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Parental Feeding Style, Parenting Stress, and Child Mealtime Behaviors in Cystic Fibrosis

Genevieve Maliszewski, Robin High, Junghyae Lee, Ashley Deschamp

Nov 7, 2023



Nutrition and weight gain significantly contribute to overall health outcomes in children with cystic fibrosis (CF). Strong emphasis is placed on these entities by the CF team, which can cause stress for parents and impact parent and child mealtime behaviors. The current study sought to investigate the relationship between parental feeding style, parenting stress, and parent and child mealtime behaviors in families of children with CF.


Forty-five parents of a child with CF between the ages of 2 and 10 years were recruited during a CF clinic appointment. They completed surveys assessing child mealtime behaviors, parental feeding style, and parental stress. Medical data including body mass index (BMI) were collected from the medical record.


There was a significant difference in behavioral feeding scores based on feeding style (F3,41 = 13.48, p <.001), with authoritarian parents reporting significantly greater mealtime behavior problems than all other parents. There was also a significant difference in parenting stress based on parental feeding style (F3,41=4.11, p <.05), with authoritarian parents showing more stress than authoritative parents (Mdiff=23.70, p <.05). Correlation analyses showed a positive relationship between behavioral feeding problems and parent stress, r(45)=0.403; p <.01.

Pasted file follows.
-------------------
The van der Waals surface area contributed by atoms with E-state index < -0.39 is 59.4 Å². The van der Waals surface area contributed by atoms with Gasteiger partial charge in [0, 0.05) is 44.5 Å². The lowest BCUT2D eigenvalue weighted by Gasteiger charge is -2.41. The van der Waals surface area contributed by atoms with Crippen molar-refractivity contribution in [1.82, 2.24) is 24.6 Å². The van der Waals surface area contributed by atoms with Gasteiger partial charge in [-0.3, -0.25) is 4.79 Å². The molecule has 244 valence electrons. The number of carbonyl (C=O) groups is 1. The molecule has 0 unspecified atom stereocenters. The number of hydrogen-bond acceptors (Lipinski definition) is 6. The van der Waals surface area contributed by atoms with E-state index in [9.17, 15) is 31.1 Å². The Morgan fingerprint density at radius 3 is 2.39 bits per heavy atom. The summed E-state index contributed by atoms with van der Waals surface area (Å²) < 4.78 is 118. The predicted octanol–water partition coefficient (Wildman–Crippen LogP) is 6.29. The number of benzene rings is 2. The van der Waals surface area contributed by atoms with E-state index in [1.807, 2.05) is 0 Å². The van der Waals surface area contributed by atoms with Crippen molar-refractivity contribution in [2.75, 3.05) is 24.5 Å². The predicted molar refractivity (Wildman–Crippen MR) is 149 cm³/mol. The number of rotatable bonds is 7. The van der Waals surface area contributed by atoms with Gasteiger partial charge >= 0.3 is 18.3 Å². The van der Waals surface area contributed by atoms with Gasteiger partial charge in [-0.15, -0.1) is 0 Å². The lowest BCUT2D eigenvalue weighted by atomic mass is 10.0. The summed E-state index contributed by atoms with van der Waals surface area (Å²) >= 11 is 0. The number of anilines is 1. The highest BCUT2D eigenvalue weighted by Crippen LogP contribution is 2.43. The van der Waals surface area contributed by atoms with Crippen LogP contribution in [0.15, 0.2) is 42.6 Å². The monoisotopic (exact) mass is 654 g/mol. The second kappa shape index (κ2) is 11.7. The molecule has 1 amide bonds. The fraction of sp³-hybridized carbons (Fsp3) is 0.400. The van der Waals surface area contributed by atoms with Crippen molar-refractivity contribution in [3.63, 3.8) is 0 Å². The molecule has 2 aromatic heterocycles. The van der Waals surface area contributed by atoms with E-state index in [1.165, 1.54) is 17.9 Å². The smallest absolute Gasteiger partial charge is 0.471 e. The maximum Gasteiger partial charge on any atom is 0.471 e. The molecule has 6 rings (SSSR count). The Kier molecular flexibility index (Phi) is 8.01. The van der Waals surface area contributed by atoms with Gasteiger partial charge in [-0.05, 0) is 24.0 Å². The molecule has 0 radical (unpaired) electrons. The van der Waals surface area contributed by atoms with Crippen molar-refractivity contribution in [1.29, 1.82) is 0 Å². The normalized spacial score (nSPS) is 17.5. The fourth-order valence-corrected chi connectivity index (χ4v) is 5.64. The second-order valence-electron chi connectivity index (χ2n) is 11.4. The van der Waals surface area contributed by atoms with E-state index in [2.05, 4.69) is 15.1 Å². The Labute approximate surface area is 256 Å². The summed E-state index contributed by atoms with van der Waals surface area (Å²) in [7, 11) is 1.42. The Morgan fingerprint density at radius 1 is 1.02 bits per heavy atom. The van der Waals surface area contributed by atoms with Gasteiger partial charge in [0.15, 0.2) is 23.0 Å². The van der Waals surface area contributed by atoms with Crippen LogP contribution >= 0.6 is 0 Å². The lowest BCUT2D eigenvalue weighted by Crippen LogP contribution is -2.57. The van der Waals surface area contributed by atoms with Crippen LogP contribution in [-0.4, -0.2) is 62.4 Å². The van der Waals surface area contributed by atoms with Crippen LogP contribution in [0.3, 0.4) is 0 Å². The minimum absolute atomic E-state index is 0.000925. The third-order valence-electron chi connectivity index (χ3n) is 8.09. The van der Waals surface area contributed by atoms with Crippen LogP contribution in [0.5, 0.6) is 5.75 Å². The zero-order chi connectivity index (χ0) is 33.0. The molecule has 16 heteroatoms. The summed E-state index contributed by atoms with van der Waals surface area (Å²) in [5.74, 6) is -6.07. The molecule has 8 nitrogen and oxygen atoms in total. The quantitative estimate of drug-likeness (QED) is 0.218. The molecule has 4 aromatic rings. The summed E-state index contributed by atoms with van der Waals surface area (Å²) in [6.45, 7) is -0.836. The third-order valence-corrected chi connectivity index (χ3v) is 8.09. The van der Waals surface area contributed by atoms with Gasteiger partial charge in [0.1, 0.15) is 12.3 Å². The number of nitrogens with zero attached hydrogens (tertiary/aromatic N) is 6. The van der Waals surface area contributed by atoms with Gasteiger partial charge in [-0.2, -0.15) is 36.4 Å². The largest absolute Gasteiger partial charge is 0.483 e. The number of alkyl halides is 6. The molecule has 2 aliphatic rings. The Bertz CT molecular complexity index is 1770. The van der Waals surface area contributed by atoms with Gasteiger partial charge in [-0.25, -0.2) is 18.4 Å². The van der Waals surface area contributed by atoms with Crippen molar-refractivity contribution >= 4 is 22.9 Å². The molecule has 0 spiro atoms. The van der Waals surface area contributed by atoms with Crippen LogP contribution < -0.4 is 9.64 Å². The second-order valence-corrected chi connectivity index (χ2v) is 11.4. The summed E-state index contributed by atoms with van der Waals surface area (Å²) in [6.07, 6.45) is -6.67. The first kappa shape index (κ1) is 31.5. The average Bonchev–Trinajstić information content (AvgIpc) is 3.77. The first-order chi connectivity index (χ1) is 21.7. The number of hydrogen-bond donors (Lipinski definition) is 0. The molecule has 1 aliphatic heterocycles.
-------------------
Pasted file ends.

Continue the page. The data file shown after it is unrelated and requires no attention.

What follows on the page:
Data suggest parents using an authoritarian feeding style experience more stress and behavioral feeding problems than other parents. More feeding problems were also associated with more stress. Findings help determine how pediatric psychologists can intervene to support positive parenting behaviors that reduce children's mealtime behavior problems and parental stress, thus improving health outcomes in this vulnerable population.

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